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U.S. watching Cuban migrants following Castro's death

A woman weeps after watching the ashes of Cuban leader Fidel Castro along the main road in Baire, eastern Cuba, Saturday, Dec. 3, 2016. The convoy is on the last stage of a four-day journey across Cuba through small towns and cities where his rebel army fought its way to power nearly 60 years ago, to the eastern city of Santiago, where his remains will be interred on Sunday. (AP Photo/Rodrigo Abd)

A woman weeps after watching the ashes of Cuban leader Fidel Castro along the main road in Baire, eastern Cuba, Saturday, Dec. 3, 2016. The convoy is on the last stage of a four-day journey across Cuba through small towns and cities where his rebel army fought its way to power nearly 60 years ago, to the eastern city of Santiago, where his remains will be interred on Sunday. (AP Photo/Rodrigo Abd)  (Copyright 2016 The Associated Press. All rights reserved.)

Rodolfo Lledes departed Cuba and headed for Florida with 26 others on a motorized raft made of empty 55-gallon drums. Claudia Cruz Perez wound her way on buses, boats and planes through South America to the U.S.-Mexico border, eventually landing in Miami.

Many migrants like them make the journey because of what they call appalling conditions or political persecution, but also because of the U.S. "wet-foot, dry-foot" policy that shields Cubans from deportation if they make it to U.S. soil. Now, the death of longtime Cuban leader Fidel Castro and U.S. President-elect Donald Trump's hardline stance on curbing illegal immigration have cast new uncertainty over that decades-old policy.

Arrivals from the communist-ruled island already had surged in the past two years because of fears that the policy would be discontinued as President Barack Obama sought warmer relations, the U.S. Coast Guard has said, and now officials are on alert for another uptick in sea crossings.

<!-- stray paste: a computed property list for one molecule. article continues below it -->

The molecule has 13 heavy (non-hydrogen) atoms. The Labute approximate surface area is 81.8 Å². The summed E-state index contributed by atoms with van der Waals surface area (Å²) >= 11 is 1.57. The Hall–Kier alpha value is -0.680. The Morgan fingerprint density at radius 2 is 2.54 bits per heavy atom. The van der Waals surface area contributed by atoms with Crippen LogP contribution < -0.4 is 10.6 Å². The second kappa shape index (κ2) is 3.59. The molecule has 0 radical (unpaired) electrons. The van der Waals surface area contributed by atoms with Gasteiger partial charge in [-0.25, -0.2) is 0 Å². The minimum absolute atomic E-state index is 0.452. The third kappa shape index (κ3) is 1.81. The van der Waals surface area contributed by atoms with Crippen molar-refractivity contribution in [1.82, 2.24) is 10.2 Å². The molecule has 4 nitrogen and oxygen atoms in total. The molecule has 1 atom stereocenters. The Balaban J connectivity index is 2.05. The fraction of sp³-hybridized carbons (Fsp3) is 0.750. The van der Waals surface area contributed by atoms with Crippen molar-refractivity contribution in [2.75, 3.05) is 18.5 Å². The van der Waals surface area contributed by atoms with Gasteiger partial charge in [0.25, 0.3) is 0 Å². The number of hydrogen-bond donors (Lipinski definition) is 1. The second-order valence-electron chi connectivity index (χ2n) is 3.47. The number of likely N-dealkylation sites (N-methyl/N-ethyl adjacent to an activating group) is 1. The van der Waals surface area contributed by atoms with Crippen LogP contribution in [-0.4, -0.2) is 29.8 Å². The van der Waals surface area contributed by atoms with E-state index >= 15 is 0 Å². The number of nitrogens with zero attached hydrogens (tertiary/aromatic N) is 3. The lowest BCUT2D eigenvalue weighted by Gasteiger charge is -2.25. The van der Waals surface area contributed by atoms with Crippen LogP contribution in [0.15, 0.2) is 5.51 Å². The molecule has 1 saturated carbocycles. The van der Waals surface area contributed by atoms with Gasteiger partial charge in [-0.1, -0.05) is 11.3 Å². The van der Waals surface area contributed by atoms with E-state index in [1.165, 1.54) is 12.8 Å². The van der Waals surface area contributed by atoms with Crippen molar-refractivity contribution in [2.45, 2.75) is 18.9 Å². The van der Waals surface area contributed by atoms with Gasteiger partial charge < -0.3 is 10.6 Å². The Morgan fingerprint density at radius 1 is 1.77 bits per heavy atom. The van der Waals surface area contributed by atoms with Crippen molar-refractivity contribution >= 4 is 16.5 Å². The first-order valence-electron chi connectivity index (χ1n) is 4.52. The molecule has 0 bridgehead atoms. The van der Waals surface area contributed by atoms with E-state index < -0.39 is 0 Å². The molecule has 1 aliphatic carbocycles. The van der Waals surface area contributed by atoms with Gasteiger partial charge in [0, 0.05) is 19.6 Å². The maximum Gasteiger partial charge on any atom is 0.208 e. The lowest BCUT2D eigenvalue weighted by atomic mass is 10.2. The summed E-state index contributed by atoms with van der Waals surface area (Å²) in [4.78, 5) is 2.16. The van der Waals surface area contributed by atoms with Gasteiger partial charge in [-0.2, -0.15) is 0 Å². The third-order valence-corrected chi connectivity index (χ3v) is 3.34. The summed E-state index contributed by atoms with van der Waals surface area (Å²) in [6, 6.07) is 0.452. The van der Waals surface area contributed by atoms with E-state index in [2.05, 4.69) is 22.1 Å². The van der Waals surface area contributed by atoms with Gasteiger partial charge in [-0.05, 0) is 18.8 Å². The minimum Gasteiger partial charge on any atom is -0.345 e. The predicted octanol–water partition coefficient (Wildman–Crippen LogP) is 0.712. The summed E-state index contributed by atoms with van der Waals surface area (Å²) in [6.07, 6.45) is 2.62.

While it's too soon to note a definitive trend, the U.S. Coast Guard intercepted 38 Cubans in the South Florida Straits and brought them back to Cuba on Thursday. Under "wet-foot, dry-foot," migrants intercepted at sea are returned to Cuba.

"It's not right to recommend that anyone leave by raft, because it's a trip that can lead to death," said Lledes, a Castro opponent who fled Cuba after being sent to a work camp and being blacklisted from getting a job. "But the reality of living in Cuba can lead to that, and much more."

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Lledes made his crossing in September 1994, during the so-called Cuban rafter crisis. The Coast Guard stopped the homemade vessel, and he was sent to the U.S. naval base at Guantanamo Bay. In all, about 30,000 rafters were held at Guantanamo during the crisis. Lledes was later flown to the U.S., where he worked as a truck driver in Miami. He became an American citizen, bought a house and is now retired at age 71.

Since Obama ordered restoration of diplomatic relations between Washington and Havana in December 2014, the U.S. Coast Guard has noted a significant uptick each year in the number of Cuban migrants who brave the dangerous Straits of Florida and arrive on the coast of South Florida, the islands of the Florida Keys or elsewhere.

During the fiscal year that ended Sept. 30, U.S. authorities captured, intercepted or chased away 7,411 Cuban migrants — an increase over 3,737 in the 2014 fiscal year and 2,218 in 2013. An additional 827 tried to make the trip since October, the Coast Guard said. It's not clear how many others have died at sea.

Castro's death is unlikely to significantly change living conditions in Cuba, as Raul Castro continues the communist rule he took over from his ailing brother in 2008. That means migrants will likely continue to set sail, especially if there is even a perception that the "wet-foot, dry-foot" policy may be restricted.

"It's almost impossible to think that there's an improved future in Cuba under the current conditions," said Pedro Roig, senior research associate at the Institute for Cuban and Cuban-American Studies at the University of Miami. "It's very feasible that any Cuban, man or woman, would want to seek another horizon under these laws."

Cruz Perez made her circuitous journey in 2015, arriving in October of that year after what she said had been concern among those on the island about the future of U.S.-Cuba immigration policy.

But more important, she said, was daily survival in Cuba, where necessities like soap and toilet paper often are hard to obtain. She doesn't think Fidel Castro's death alone will have an immediate impact, given that Raul Castro has handled the nation's governing since 2008. People will still come to the U.S. to seek work and send money and goods to relatives left behind, or eventually bring loved ones to the U.S.

"If one has children, one almost has to leave the island to seek a better life and a better future for them," said Cruz, who works a night shift at a printing factory. "That is why people risk their lives to leave."

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